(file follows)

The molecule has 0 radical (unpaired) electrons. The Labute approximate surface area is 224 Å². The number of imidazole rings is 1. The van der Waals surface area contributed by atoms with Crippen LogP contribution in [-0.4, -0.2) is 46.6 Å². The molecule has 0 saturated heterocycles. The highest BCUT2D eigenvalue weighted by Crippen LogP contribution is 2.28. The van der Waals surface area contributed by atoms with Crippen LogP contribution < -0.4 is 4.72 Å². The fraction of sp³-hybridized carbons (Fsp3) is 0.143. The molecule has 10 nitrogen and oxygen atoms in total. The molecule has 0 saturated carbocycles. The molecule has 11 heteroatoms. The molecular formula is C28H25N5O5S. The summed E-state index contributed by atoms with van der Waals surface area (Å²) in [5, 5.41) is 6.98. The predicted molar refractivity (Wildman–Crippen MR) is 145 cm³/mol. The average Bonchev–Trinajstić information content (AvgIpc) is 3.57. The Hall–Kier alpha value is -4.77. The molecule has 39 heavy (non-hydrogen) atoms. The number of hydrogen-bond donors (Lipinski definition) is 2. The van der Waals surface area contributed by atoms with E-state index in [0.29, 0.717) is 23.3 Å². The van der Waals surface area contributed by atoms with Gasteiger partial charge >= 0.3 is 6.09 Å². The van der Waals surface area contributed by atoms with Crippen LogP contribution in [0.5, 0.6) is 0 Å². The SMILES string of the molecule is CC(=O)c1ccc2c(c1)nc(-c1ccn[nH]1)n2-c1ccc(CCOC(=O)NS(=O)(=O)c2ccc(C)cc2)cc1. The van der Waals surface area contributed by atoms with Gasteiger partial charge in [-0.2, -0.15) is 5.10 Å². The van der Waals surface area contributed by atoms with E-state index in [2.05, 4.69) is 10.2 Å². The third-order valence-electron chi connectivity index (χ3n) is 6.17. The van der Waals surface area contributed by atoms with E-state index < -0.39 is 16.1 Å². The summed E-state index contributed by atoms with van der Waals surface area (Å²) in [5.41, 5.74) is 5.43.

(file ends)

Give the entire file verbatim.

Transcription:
The molecule has 0 radical (unpaired) electrons. The Labute approximate surface area is 224 Å². The number of imidazole rings is 1. The van der Waals surface area contributed by atoms with Crippen LogP contribution in [-0.4, -0.2) is 46.6 Å². The molecule has 0 saturated heterocycles. The highest BCUT2D eigenvalue weighted by Crippen LogP contribution is 2.28. The van der Waals surface area contributed by atoms with Crippen LogP contribution < -0.4 is 4.72 Å². The fraction of sp³-hybridized carbons (Fsp3) is 0.143. The molecule has 10 nitrogen and oxygen atoms in total. The molecule has 0 saturated carbocycles. The molecule has 11 heteroatoms. The molecular formula is C28H25N5O5S. The summed E-state index contributed by atoms with van der Waals surface area (Å²) in [5, 5.41) is 6.98. The predicted molar refractivity (Wildman–Crippen MR) is 145 cm³/mol. The average Bonchev–Trinajstić information content (AvgIpc) is 3.57. The Hall–Kier alpha value is -4.77. The molecule has 39 heavy (non-hydrogen) atoms. The number of hydrogen-bond donors (Lipinski definition) is 2. The van der Waals surface area contributed by atoms with E-state index in [0.29, 0.717) is 23.3 Å². The van der Waals surface area contributed by atoms with Gasteiger partial charge >= 0.3 is 6.09 Å². The van der Waals surface area contributed by atoms with Crippen LogP contribution in [0.5, 0.6) is 0 Å². The SMILES string of the molecule is CC(=O)c1ccc2c(c1)nc(-c1ccn[nH]1)n2-c1ccc(CCOC(=O)NS(=O)(=O)c2ccc(C)cc2)cc1. The van der Waals surface area contributed by atoms with Gasteiger partial charge in [-0.2, -0.15) is 5.10 Å². The van der Waals surface area contributed by atoms with E-state index in [2.05, 4.69) is 10.2 Å². The third-order valence-electron chi connectivity index (χ3n) is 6.17. The van der Waals surface area contributed by atoms with E-state index < -0.39 is 16.1 Å². The summed E-state index contributed by atoms with van der Waals surface area (Å²) in [5.41, 5.74) is 5.43.